Two days later, I came to talk with Pastor Bacchus. He greeted me at the front door of the church and took me upstairs to his office. Bacchus is in his early seventies, his demeanor is calm, he is quite intelligent and he has a good sense of humor. I broke the interview into three parts. First, we talked about his background in Guyana, then his early experiences in coming to the United States, and finally about Full Gospel Assembly – its past, present and future.

Bacchus was born in 1947 into a family that lived in a town outside of Georgetown. His father ran a grocery and a liquor store. His mother had brought two children to the relationship, a boy and a girl, and the couple had three more children together; in addition to Bacchus there is a brother and sister. Bacchus attended elementary school in the town and continued his education through a correspondence courses provided by Wesley Hall and Bernard College. In the early 1960's his parents' relationship came apart; there was a bitter separation. Bacchus was a teenager at the time and very angry with his father. It was a great struggle, but he eventually managed to forgive him for tearing the family apart. After school, Bacchus got a job in telegraph office. Subsequently in 1971 he married, and he and his wife decided to go to the U.S. to get further education to prepare for a career. The plan was to secure a degree and return to Guyana. He wished to take a course in business administration.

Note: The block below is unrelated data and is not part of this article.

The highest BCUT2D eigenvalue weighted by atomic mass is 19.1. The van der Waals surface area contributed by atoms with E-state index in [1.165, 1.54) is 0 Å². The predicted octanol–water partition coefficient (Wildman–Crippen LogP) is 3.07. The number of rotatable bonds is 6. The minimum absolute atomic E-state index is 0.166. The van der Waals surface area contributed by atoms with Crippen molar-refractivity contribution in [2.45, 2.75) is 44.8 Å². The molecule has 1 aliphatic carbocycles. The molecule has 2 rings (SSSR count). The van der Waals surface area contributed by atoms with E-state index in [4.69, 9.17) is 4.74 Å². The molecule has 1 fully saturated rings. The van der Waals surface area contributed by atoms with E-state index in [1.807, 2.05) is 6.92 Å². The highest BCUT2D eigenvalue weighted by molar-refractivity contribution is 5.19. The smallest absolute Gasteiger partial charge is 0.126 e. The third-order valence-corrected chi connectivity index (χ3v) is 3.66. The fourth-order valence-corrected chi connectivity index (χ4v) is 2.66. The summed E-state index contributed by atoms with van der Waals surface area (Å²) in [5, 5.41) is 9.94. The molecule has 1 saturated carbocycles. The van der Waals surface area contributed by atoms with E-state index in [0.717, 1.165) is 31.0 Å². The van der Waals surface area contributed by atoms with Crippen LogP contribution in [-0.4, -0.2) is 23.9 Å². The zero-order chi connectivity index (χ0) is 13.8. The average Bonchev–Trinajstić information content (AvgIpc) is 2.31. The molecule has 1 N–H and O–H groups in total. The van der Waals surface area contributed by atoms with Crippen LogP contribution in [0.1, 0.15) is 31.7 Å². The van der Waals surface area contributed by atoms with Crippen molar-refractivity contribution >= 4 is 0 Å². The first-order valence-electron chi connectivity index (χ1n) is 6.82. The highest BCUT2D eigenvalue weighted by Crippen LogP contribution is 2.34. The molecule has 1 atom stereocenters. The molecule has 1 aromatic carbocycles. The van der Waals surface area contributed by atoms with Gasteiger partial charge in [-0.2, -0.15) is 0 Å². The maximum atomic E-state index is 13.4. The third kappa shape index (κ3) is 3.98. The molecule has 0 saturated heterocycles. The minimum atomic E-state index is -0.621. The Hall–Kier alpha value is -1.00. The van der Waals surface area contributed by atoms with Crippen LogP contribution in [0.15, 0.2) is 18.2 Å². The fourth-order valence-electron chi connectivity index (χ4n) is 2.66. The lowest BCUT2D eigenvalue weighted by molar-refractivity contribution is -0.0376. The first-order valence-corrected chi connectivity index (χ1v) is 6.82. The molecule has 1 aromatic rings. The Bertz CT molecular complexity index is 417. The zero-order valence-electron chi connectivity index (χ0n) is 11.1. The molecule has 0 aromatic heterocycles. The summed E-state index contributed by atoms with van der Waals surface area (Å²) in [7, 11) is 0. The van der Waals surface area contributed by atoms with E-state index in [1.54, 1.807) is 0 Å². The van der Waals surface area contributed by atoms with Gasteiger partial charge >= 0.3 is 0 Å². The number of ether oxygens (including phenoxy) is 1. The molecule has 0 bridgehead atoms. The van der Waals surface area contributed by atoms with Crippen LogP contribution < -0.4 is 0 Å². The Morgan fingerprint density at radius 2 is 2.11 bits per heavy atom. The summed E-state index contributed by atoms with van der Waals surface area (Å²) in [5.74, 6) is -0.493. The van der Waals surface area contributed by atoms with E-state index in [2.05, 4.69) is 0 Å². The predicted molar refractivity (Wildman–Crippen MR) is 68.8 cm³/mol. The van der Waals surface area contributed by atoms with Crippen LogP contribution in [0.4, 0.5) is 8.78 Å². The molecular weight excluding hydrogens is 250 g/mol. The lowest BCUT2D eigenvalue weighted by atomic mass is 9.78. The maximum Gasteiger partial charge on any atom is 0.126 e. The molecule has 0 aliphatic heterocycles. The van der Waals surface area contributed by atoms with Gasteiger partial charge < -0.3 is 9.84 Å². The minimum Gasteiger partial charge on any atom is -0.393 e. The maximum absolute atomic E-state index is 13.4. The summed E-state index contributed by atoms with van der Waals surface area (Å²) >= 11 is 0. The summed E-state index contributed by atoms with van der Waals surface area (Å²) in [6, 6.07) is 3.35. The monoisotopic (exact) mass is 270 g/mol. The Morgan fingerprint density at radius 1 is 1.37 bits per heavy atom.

The couple settled in Brooklyn and joined a church called God's Battalion. Bacchus was very active in the church and served in various role as other people moved on or stepped down. Thus it came about that he was asked to be pastor in 1975, still in his late twenties. Bacchus had a long struggle before he accepted, and then he had to convince his wife this was a good idea, this as they were having their first children. Eventually they had six, five boys and a girl. All five boys are involved in the church; the girl now lives in Texas. After much discussion, his wife agreed. At this time Bacchus had a job dealing with computers at a financial firm on Wall Street. In addition he had to study to become a pastor; this he did at a place called Community Bible Institute where he got a degree. He worked at this church for three years, but then decided to wanted to work as pastor at Full Gospel Assembly, which met in various locations in Brooklyn – the Y on Farragut and LIU, eventually the church purchased it own building from a church on Ocean Avenue. This was on Franklin Avenue and at the site Full Gospel Assembly established a school for a time, pre-k through 5th grade. The church grew under Bacchus's direction, and he eventually decided to acquire a property and build a new larger building. The church bought a parking lot on Sullivan Place and then, through a long laborious process, financed and built the substantial building it has today. Bacchus said he learned about construction through “ignorance.” He plowed through the process as the work suffered delays, cost overruns, and the need to fire one contractor and hire another. However fraught this process was, Full Gospel Assembly ended up with a large, comfortable building that can seat hundreds.